Sunday, January 8, 2012

Review of The Dorothy Parker Audio Collection

The Dorothy Parker Audio Collection (2005) Performed by Christine Baranski, Cynthia Nixon, Alfre Woodard, and Shirley Booth. HarperAudio.

The Dorothy Parker Audio Collection was released by HarperAudio. It presents in spoken format the writings of the legendary wit Dorothy Parker who worked principally for Harold Ross's New Yorker and was a member of the celebrated Algonquin Round Table. The collection features her short stories and reviews, showcasing Parker's devastating wit and social acerbity.

Four talented actresses perform the works: Christine Baranski, Cynthia Nixon, Alfre Woodard, and Shirley Booth. Booth did her own Parker edition with Caedmon in 1998, and it's very possible that her contributions to this set come from there.

The audio collection starts off strongly with "Big Blonde" read by Cynthia Nixon of Sex & the City fame. This is a darkly powerful and somewhat depressing short story full of drinking and failed relationships, topics all too familiar to Dorothy Parker. Parker won the O. Henry Award for this one, which sounds more like Fitzgerald than O. Henry.

With a much lighter tone, "Mrs. Post Enlarges on Etiquette" demonstrates the kind of scathing wit and audacity for which Parker is justly known. Christine Baranski brings a humorous elan to the reading, and it is already apparent that each of these readers can bring a variety of stunning effects to the table.

"Dusk before Fireworks" is the first story read by Alfre Woodard. It is a tale of jealousy, mostly a dialogue between a man and a woman. Their conversation is inopportunely interrupted by a series of phone calls to the gentleman's apartment from a number of other women. The question always is whether the resulting jealousy is really justified. I won't give anything away here. Or have I anyway?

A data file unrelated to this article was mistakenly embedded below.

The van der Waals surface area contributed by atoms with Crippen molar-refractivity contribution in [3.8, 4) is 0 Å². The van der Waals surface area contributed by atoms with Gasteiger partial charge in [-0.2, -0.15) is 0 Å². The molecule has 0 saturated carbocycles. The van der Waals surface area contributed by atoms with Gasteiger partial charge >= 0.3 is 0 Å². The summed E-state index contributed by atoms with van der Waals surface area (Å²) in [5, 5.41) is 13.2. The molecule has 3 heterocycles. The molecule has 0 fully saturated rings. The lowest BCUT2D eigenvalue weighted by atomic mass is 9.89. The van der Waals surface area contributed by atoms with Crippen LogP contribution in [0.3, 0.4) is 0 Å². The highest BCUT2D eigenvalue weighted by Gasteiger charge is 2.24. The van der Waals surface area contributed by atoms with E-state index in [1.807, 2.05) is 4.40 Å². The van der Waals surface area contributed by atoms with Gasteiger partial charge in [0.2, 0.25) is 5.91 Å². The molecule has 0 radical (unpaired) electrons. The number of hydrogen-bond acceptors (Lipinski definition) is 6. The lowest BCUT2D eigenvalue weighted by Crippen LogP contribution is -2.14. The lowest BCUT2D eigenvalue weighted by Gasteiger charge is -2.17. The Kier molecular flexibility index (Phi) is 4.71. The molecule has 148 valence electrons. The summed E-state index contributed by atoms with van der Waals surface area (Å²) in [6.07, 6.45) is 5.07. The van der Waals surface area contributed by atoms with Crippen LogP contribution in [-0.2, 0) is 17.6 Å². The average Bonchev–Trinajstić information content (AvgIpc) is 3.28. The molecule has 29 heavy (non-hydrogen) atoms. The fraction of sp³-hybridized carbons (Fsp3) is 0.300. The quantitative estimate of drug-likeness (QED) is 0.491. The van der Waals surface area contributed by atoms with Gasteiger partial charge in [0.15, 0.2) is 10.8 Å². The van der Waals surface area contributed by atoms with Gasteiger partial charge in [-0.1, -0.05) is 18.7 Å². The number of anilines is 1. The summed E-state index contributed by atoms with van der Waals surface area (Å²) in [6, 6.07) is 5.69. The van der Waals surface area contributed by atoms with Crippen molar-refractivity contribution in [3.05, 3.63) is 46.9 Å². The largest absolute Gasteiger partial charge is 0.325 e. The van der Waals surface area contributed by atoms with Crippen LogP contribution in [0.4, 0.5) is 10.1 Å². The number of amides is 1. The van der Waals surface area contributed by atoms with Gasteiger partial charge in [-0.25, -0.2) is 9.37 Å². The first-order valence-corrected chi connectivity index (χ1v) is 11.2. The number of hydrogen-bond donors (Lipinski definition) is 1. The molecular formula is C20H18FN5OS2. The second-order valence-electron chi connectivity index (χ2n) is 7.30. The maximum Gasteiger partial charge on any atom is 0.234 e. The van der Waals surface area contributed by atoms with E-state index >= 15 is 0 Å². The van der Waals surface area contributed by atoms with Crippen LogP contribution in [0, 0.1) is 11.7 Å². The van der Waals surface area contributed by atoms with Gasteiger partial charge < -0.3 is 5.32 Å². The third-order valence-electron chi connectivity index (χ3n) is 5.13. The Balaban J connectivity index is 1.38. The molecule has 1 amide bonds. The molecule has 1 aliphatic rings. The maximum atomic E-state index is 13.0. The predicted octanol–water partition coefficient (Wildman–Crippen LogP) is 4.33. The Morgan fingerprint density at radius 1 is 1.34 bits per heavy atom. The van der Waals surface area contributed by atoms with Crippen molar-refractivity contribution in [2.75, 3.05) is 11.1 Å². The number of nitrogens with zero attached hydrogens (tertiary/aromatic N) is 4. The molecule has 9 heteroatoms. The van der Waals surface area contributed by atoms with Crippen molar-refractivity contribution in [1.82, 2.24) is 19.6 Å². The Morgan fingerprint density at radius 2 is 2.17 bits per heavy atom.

Parker's "Review of Redemption" is read by Baranski, who gets to do the theatre reviews, and she does them very well. Parker reviews a Tolstoy play, and quite favorably, if I'm not misreading her mordant wit. It might even be worth seeing, but, alas, John Barrymore is no longer around to play the lead.

Next, "But the One on the Right" is read by Woodard, who shows that she too can do well with Parker's delicious social satire. Parker is seated for dinner next to a man whose limited conversational skills she appropriately skewers.

"Horsie" is one of those devastating stories I remember vividly from the Modern Library's collection which I read over thirty years ago. I found it somewhat upsetting then and I still do now, as it effectively describes how an unattractive woman's appearance impacts her life.

"Diary of a New York Lady" is read brilliantly by Nixon, who gets the mood of this silly society lady just right. It can't be an easy thing to strike the correct tone in these stories with all their surface giddiness and caustic undercurrents.

With "The Game," it is Baransky's turn to showcase her impressive versatility. This charades-like endeavor proves to be a strikingly savage party game, and Baransky shows us that her serious side can be every bit as skillful as her comedy.

"Just a Little One" is read by Nixon, who demonstrates a wide expressive range. She's clearly able to render all sides of Dorothy Parker, a writer who can plant the seeds of tragedy in even minor social superficialities.

"The Bolt Behind the Blue" is read by Woodard. Two women from vastly different social strata meet cordially every now and then but never get to realize they share some rather excessive rhetoric.

"Valedictory Review," read by Baranski, is Parker's farewell theatre review, with many appropriate parting shots.

"Such a Pretty Little Picture" is like so many of Parker's titles, of course, ironic.

"Lady With a Lamp" is read by Shirley Booth. She gets the last four pieces here, and they're included at the end because as a group they're so different from what we've already heard. Her approach seems more theatrical than the others and apparently was not originally intended to be part of this collection. Each of her four selections is a monologue, and she acts the parts quite wonderfully.

"The Waltz" actually has a musical accompaniment! Well, why not? This is an audiobook, after all.

"Cousin Larry" is one of those two-edged stories the storyteller herself doesn't seem to fully get. I've always admired writers who could pull that off.

Finally, "A Telephone Call" provides an appropriately devastating end to the set.

This collection is fairly long and varied, but to its credit, it leaves you wanting even more!



  1. Very interesting. Like most people, I know her for countless pithy one-liners rather than longer written pieces. Time to head to the library I think...